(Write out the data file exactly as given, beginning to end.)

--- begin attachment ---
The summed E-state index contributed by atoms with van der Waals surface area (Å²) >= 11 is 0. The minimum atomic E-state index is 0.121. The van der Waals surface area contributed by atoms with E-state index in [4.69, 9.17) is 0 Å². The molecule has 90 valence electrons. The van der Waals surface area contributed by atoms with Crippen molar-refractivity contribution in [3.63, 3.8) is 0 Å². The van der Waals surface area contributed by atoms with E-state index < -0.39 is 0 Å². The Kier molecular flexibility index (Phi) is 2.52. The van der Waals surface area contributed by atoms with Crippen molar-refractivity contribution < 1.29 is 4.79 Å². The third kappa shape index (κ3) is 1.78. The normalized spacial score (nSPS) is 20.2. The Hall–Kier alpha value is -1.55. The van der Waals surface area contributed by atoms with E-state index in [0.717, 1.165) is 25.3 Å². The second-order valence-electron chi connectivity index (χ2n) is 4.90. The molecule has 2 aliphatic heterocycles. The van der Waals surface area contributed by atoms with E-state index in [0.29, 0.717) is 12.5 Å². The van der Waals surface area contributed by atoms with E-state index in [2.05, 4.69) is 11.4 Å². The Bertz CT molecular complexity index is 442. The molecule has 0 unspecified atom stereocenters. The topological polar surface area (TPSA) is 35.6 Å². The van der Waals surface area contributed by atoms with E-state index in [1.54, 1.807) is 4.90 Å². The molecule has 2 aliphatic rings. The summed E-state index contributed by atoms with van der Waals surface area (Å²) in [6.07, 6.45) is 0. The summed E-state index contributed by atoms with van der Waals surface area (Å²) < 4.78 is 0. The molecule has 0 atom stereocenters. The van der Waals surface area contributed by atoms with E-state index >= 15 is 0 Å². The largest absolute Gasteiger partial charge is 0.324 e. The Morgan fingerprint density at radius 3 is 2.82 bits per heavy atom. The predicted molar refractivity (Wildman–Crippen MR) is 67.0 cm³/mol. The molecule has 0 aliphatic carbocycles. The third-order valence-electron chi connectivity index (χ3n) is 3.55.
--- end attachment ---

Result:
The summed E-state index contributed by atoms with van der Waals surface area (Å²) >= 11 is 0. The minimum atomic E-state index is 0.121. The van der Waals surface area contributed by atoms with E-state index in [4.69, 9.17) is 0 Å². The molecule has 90 valence electrons. The van der Waals surface area contributed by atoms with Crippen molar-refractivity contribution in [3.63, 3.8) is 0 Å². The van der Waals surface area contributed by atoms with E-state index < -0.39 is 0 Å². The Kier molecular flexibility index (Phi) is 2.52. The van der Waals surface area contributed by atoms with Crippen molar-refractivity contribution < 1.29 is 4.79 Å². The third kappa shape index (κ3) is 1.78. The normalized spacial score (nSPS) is 20.2. The Hall–Kier alpha value is -1.55. The van der Waals surface area contributed by atoms with E-state index in [0.717, 1.165) is 25.3 Å². The second-order valence-electron chi connectivity index (χ2n) is 4.90. The molecule has 2 aliphatic heterocycles. The van der Waals surface area contributed by atoms with E-state index in [0.29, 0.717) is 12.5 Å². The van der Waals surface area contributed by atoms with E-state index in [2.05, 4.69) is 11.4 Å². The Bertz CT molecular complexity index is 442. The molecule has 0 unspecified atom stereocenters. The topological polar surface area (TPSA) is 35.6 Å². The van der Waals surface area contributed by atoms with E-state index in [1.54, 1.807) is 4.90 Å². The molecule has 2 aliphatic rings. The summed E-state index contributed by atoms with van der Waals surface area (Å²) in [6.07, 6.45) is 0. The summed E-state index contributed by atoms with van der Waals surface area (Å²) < 4.78 is 0. The molecule has 0 atom stereocenters. The van der Waals surface area contributed by atoms with E-state index >= 15 is 0 Å². The largest absolute Gasteiger partial charge is 0.324 e. The Morgan fingerprint density at radius 3 is 2.82 bits per heavy atom. The predicted molar refractivity (Wildman–Crippen MR) is 67.0 cm³/mol. The molecule has 0 aliphatic carbocycles. The third-order valence-electron chi connectivity index (χ3n) is 3.55.